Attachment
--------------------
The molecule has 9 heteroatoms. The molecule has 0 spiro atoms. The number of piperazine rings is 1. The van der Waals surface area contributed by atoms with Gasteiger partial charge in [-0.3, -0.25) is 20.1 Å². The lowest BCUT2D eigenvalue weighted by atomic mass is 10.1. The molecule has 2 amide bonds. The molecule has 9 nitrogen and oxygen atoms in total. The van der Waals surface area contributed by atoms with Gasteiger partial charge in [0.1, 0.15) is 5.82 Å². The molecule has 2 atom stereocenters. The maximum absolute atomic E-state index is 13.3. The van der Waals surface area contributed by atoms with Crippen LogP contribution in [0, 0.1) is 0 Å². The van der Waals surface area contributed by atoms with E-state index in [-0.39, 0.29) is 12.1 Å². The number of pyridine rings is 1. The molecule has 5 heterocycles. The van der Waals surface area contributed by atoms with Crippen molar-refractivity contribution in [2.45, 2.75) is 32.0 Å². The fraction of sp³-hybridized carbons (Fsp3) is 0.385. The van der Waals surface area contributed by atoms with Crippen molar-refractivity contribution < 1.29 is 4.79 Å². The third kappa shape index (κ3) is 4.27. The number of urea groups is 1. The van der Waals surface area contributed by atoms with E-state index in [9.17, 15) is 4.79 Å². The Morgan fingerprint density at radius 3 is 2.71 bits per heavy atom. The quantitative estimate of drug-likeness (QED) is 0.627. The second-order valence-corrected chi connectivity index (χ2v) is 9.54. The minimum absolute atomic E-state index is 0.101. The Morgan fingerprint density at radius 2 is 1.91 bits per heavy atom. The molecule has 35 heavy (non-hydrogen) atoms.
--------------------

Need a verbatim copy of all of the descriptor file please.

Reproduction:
The molecule has 9 heteroatoms. The molecule has 0 spiro atoms. The number of piperazine rings is 1. The van der Waals surface area contributed by atoms with Gasteiger partial charge in [-0.3, -0.25) is 20.1 Å². The lowest BCUT2D eigenvalue weighted by atomic mass is 10.1. The molecule has 2 amide bonds. The molecule has 9 nitrogen and oxygen atoms in total. The van der Waals surface area contributed by atoms with Gasteiger partial charge in [0.1, 0.15) is 5.82 Å². The molecule has 2 atom stereocenters. The maximum absolute atomic E-state index is 13.3. The van der Waals surface area contributed by atoms with Crippen LogP contribution in [0, 0.1) is 0 Å². The van der Waals surface area contributed by atoms with E-state index in [-0.39, 0.29) is 12.1 Å². The number of pyridine rings is 1. The molecule has 5 heterocycles. The van der Waals surface area contributed by atoms with Crippen molar-refractivity contribution in [2.45, 2.75) is 32.0 Å². The fraction of sp³-hybridized carbons (Fsp3) is 0.385. The van der Waals surface area contributed by atoms with Crippen molar-refractivity contribution < 1.29 is 4.79 Å². The third kappa shape index (κ3) is 4.27. The number of urea groups is 1. The van der Waals surface area contributed by atoms with E-state index in [9.17, 15) is 4.79 Å². The Morgan fingerprint density at radius 3 is 2.71 bits per heavy atom. The quantitative estimate of drug-likeness (QED) is 0.627. The second-order valence-corrected chi connectivity index (χ2v) is 9.54. The minimum absolute atomic E-state index is 0.101. The Morgan fingerprint density at radius 2 is 1.91 bits per heavy atom. The molecule has 35 heavy (non-hydrogen) atoms.